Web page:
At the close of the NATO summit in Wales this week David Cameron delivered the good news that the Royal Navy will be allowed to retain the second aircraft carrier HMS Prince of Wales. This was another U-turn, reversing one of the many mistaken decisions of Cameron’s 2010 Defence Review that stated the ship would be mothballed or sold. Although undoubtedly good news for the navy, and more importantly the defence of the UK, it is difficult not to be cynical about the entire situation and timing of the announcement.
Great news everyone, you can keep the thing we threatened to take away from you after all
Although the retention of the second carrier has seemed likely for sometime, the timing of the announcement was a surprise. Some expected it at the Tory conference or not until after the deliberations of the forthcoming 2015 SDSR. Cameron could enjoy his moment in front of NATO leaders appearing to make a major addition to the fleet. While British politicians have been reminding European nations of the need for them to raise defence spending, RUSI have predicted UK defence spending will actually fall below the ‘NATO minimum’ 2% of GDP. Government disputes the RUSI figures but their hollow appeals will likely fall on deaf ears anyway. While the Russian threat grows, talk of unity and action by NATO provides a fig leaf to cover inadequate and falling defence spending across Europe.
Cameron’s re-election is far from certain so perhaps we can expect more announcements on commitments he may not be around to follow though on. It would be politically difficult for any future government to make yet another U-turn on the carrier project. It is also important that Cameron gives the appearance of taking defence issues seriously as he gathers political and public support for possible action against ISIS militants in Northern Iraq. Like most major defence procurement projects, the fate of HMS Prince of Wales is just part of a bigger political game.
The announcement was not accompanied by much detail and leaves a lot of unanswered questions. The RN and its major procurement projects must successfully navigate a general election and the 2015 Defence Review before we can be really certain about HMS Prince of Wales’ future. The biggest unknown is how will the costs of the second carrier be carried by the RN, have the additional costs been found by cuts elsewhere or has this been funded by new money?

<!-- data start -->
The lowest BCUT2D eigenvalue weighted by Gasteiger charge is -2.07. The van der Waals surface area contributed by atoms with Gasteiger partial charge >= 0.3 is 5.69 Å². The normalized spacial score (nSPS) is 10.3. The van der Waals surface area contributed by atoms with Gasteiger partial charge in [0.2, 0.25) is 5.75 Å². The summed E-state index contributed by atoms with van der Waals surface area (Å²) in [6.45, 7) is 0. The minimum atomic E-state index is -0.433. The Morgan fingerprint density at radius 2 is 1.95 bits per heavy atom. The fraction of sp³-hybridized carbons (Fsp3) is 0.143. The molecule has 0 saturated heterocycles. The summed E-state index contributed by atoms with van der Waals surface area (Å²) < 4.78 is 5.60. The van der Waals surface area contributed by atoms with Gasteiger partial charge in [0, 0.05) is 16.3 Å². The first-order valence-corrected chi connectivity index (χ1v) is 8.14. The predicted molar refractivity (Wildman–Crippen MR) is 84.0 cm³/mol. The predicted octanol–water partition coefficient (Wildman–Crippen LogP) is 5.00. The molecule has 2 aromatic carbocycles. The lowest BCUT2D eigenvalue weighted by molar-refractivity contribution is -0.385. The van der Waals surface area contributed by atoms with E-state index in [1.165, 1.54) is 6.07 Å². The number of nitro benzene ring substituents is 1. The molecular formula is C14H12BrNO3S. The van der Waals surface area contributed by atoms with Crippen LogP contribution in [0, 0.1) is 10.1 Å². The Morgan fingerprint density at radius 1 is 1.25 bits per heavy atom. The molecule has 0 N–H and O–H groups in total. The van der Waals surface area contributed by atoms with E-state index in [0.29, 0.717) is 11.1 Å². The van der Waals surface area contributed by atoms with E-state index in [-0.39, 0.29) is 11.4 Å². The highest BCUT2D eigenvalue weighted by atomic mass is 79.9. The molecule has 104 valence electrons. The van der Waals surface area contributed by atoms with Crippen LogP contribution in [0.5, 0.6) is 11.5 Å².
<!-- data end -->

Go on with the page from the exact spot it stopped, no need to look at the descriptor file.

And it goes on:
Previous Defence secretary Phillip Hammond explicitly stated that the approximately £70 Million annual running cost of the second carrier would have to be found from within the RN’s existing budget
The photo above is a computer generated fantasy, apart from the fact carriers would rarely sail in such close formation, it is highly unlikely the RN will ever have the resources to field both carriers simultaneously. Generating the extra crew that the second carrier needs will be one of the first challenges for the RN, already in the throes of a manpower crisis. Although the carrier in refit or maintenance will not require anything like a full crew, it will still require an overlap of manning.
The lack of carrier-capable aircraft will also be aggravated by attempting to keep a carrier always available. While aircraft can quickly be transferred between ships, pilots and engineers need rest and planes need maintenance. There is an expectation the UK will order around 48 F35Bs which is precious few to arm the carriers, not to mention the non-naval demands the RAF may place on them. A similar lack of Merlin helicopters may also become apparent.
The problem of escorts for the carrier is also exacerbated slightly. A single carrier would have to be alongside or in refit some of the time providing similar respite for her escorts. continuous carrier capability demands more escorts are available. To form a credible battle group to protect the carrier will require at least an air defence destroyer and 2 anti-submarine frigates. (and at times a submarine and RFA support ships, also in very short supply) The RN’s pitiful 19 escort ship are already at full stretch to meet standing commitments. Allocating them to the carrier battle group will mean either abandoning standing commitments or building new ships, ideally more than 13 new Type 26 frigates. The retention of the 3 River class OPVs used for patrol of UK waters would allow the 3 new OPVs being built to go some way to covering the RNs standing tasks. Alternatively we must rely on NATO allies to provide escort ships but this reduces our freedom of action, and the ability to deploy quickly.
Shabby politics and detailed operational questions aside, this does at least mean the UK will have the credibility of continuous carrier capability and avoid a French-style gamble on a single ship availability.
- UK aircraft carrier Prince of Wales to go into service (BBC)
- Britain’s Defense Spending to Fall Below 2% GDP in 2015 (Defense News)
- Royal Navy needs to expand OPV fleet (Shepard Media)